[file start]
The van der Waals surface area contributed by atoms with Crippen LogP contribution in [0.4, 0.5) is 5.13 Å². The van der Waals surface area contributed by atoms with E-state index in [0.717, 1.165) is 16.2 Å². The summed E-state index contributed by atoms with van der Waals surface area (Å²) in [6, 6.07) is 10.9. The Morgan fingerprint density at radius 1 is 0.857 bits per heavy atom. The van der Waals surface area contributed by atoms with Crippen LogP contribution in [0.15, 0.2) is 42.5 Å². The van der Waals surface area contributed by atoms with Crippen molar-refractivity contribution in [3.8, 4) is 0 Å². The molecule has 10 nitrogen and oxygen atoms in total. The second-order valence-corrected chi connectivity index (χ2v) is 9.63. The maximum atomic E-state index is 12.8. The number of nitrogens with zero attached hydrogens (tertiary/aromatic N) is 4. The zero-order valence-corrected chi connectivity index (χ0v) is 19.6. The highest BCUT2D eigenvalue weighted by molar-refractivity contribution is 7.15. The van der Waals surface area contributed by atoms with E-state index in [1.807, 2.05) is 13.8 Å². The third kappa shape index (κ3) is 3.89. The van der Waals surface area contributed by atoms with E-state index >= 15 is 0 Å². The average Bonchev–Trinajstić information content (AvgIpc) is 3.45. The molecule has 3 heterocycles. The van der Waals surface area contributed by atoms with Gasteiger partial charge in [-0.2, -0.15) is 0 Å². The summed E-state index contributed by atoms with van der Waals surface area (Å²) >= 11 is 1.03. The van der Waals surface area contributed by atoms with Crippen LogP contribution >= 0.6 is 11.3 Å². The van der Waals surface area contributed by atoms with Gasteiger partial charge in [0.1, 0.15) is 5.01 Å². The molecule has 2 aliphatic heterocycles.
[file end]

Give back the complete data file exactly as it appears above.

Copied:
The van der Waals surface area contributed by atoms with Crippen LogP contribution in [0.4, 0.5) is 5.13 Å². The van der Waals surface area contributed by atoms with E-state index in [0.717, 1.165) is 16.2 Å². The summed E-state index contributed by atoms with van der Waals surface area (Å²) in [6, 6.07) is 10.9. The Morgan fingerprint density at radius 1 is 0.857 bits per heavy atom. The van der Waals surface area contributed by atoms with Crippen LogP contribution in [0.15, 0.2) is 42.5 Å². The van der Waals surface area contributed by atoms with Crippen molar-refractivity contribution in [3.8, 4) is 0 Å². The molecule has 10 nitrogen and oxygen atoms in total. The second-order valence-corrected chi connectivity index (χ2v) is 9.63. The maximum atomic E-state index is 12.8. The number of nitrogens with zero attached hydrogens (tertiary/aromatic N) is 4. The zero-order valence-corrected chi connectivity index (χ0v) is 19.6. The highest BCUT2D eigenvalue weighted by molar-refractivity contribution is 7.15. The van der Waals surface area contributed by atoms with E-state index in [1.807, 2.05) is 13.8 Å². The third kappa shape index (κ3) is 3.89. The van der Waals surface area contributed by atoms with E-state index >= 15 is 0 Å². The average Bonchev–Trinajstić information content (AvgIpc) is 3.45. The molecule has 3 heterocycles. The van der Waals surface area contributed by atoms with Gasteiger partial charge in [-0.2, -0.15) is 0 Å². The summed E-state index contributed by atoms with van der Waals surface area (Å²) >= 11 is 1.03. The van der Waals surface area contributed by atoms with Crippen LogP contribution >= 0.6 is 11.3 Å². The van der Waals surface area contributed by atoms with Gasteiger partial charge in [0.1, 0.15) is 5.01 Å². The molecule has 2 aliphatic heterocycles.